Henri Ey, a Bridge Between Psychiatry and Psychoanalysis

Henri Ey is the creator of a focus in psychiatry called “organodinamism”. This aims to be a synthesis of the organicist perspective and the psychoanalytic dynamic. In other words, a way of seeing, assuming and treating mental illness, as a product of biological and at the same time psychic factors.

Those who knew him, defined him as a very warm man, with excellent manners. Lover of good food, premium cigars and bullfighting. His prestige in French psychiatry is equivalent to that of Jacques Lacan in psychoanalysis.

“The use of neuroleptics never allows, therefore, to leave aside the psychotherapeutic relationship that must accompany all biological therapy in psychiatry.”

-Henri Ey-

Much of Henri Ey’s theory seeks to establish a direct connection between psychiatry and psychoanalysis. He was not a revisionist of the concepts of Sigmund Freud, but he saw them incomplete. His work seeks to broaden the perspective of both psychoanalysis and psychiatry.

The first years of Henri Ey

Henri Ey was born in a small town in the south of France, called Banyuls-dels-Aspres, on August 10, 1900. There he spent his childhood and adolescence. He came from a family of winemakers and always maintained a fond affection for the land where he was born. There he received influences from French and Spanish cultures.

His interest in the human mind was manifested from an early age. One of the most vivid memories of his childhood was the figure of a man they all called “the madman”. It caused him fear and fascination at the same time. He saw in him an enigma that he set out to decipher throughout his life.

He decided to study medicine and for that he moved to Toulouse. He obtained his medical degree in 1923. He was attracted to many courses offered at the Sorbonne and the bohemian life of the Latin Quarter. Between comings and goings, he also obtained a degree in philosophy.

Medical and psychiatric practice

During the following 10 years after graduation, Henri Ey worked as an intern at the psychiatric hospitals of La Seine, in Paris. He also worked in the services of Guiraud, Marie and Capgras.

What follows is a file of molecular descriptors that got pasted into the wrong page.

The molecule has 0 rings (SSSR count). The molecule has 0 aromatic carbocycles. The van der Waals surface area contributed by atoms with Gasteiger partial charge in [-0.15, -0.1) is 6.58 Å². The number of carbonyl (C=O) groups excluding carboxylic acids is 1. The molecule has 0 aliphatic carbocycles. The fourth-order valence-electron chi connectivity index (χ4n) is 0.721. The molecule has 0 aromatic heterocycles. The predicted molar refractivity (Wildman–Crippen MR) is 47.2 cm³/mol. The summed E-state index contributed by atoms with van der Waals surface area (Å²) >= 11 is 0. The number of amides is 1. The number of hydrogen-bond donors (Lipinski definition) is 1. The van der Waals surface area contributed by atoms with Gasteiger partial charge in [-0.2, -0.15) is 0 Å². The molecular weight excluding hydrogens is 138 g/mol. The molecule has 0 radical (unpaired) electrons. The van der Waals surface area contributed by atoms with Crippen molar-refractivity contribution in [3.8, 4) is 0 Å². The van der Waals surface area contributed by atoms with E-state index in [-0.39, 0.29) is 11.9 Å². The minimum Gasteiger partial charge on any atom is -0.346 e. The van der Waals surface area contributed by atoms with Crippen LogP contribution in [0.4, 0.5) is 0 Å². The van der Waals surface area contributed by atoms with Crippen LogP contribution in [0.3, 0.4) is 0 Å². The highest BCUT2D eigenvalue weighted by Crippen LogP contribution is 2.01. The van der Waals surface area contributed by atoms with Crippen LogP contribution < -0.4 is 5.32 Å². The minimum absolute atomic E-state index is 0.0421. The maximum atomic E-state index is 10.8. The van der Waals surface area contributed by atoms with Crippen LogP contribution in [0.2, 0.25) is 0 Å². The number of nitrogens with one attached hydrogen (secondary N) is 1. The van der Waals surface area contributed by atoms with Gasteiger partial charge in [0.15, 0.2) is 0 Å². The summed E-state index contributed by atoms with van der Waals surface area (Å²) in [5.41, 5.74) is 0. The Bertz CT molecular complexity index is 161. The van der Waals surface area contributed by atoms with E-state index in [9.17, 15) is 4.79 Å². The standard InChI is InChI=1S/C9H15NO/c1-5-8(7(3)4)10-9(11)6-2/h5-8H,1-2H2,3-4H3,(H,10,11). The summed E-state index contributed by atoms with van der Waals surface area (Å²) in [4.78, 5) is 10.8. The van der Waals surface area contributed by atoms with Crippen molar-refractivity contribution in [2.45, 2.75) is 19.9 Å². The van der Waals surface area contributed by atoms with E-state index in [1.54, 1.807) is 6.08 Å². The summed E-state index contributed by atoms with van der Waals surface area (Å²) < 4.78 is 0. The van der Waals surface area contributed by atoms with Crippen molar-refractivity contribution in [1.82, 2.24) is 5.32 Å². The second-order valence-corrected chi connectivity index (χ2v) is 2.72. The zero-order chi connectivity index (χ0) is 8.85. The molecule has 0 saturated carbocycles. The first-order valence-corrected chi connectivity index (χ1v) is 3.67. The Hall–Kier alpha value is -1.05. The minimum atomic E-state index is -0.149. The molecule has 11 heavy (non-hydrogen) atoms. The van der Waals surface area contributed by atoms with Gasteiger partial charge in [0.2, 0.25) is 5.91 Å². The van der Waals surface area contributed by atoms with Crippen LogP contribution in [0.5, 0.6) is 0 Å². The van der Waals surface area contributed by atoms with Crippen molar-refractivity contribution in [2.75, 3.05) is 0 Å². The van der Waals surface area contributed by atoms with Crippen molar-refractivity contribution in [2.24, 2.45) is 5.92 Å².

In 1931 he began to work in the famous psychiatric hospital of Sainte-Anne. There he was a disciple of the famous Henri Claude. This was the professor of the chair of mental illnesses and the encephalon and had been the first to open the doors of the hospital to the pioneers of psychoanalysis in France. He named Ey clinic chief.

There he also met someone whom he defined as an endearing friend and, at the same time, as a staunch contradictor: Jacques Lacan. At that time, the Sainte-Anne hospital was the focus of great debates and the cradle of new clinical and investigative practices.

Bonneval and a new stage

For 1933, Henri Ey was named psychiatric director of Bonneval Hospital, in the beautiful region of the Loire castles. There he worked for the next 38 years, in an institution with the capacity to house 380 female patients. Also there he produced most of his written work.

From the beginning he implemented in Bonneval a new approach to psychiatry, based mainly on the works of Sigmund Freud and Eugene Bleuler. He defended fiercely in that hospital, and throughout his life, a humanistic emphasis on psychiatry.

In 1945, he created the journal The psychiatric evolution, an instrument that served to disseminate his thesis regarding the practice of psychiatry. In 1950, he founded the World Psychiatric Association and began organizing fabulous colloquia that brought together experts and researchers from different disciplines related to mental health.

A new approach

Henri Ey shaped a new approach to mental illness. In addition to the psychoanalytic tradition, it also accommodated in his perspective the theses of Hughlings Jackson. This had been one of the most prominent figures in neurology. From all this amalgam was born the “organodinamism”.

Ey was convinced that it was necessary to unite psychiatry and neurology. Also, integrate psychoanalysis to this perspective, to obtain an integral approach. Based on their findings, he opposed the antipsychiatry and the theses of Michel Foucault.

The psychiatric association he founded ended up being absorbed by his American counterpart, the World Psychiatric Association (WPA). Thus his intellectual inheritance was lost, which was replaced by an exclusively pharmacological approach. Henri Ey died on November 8, 1977, in the same town where he was born.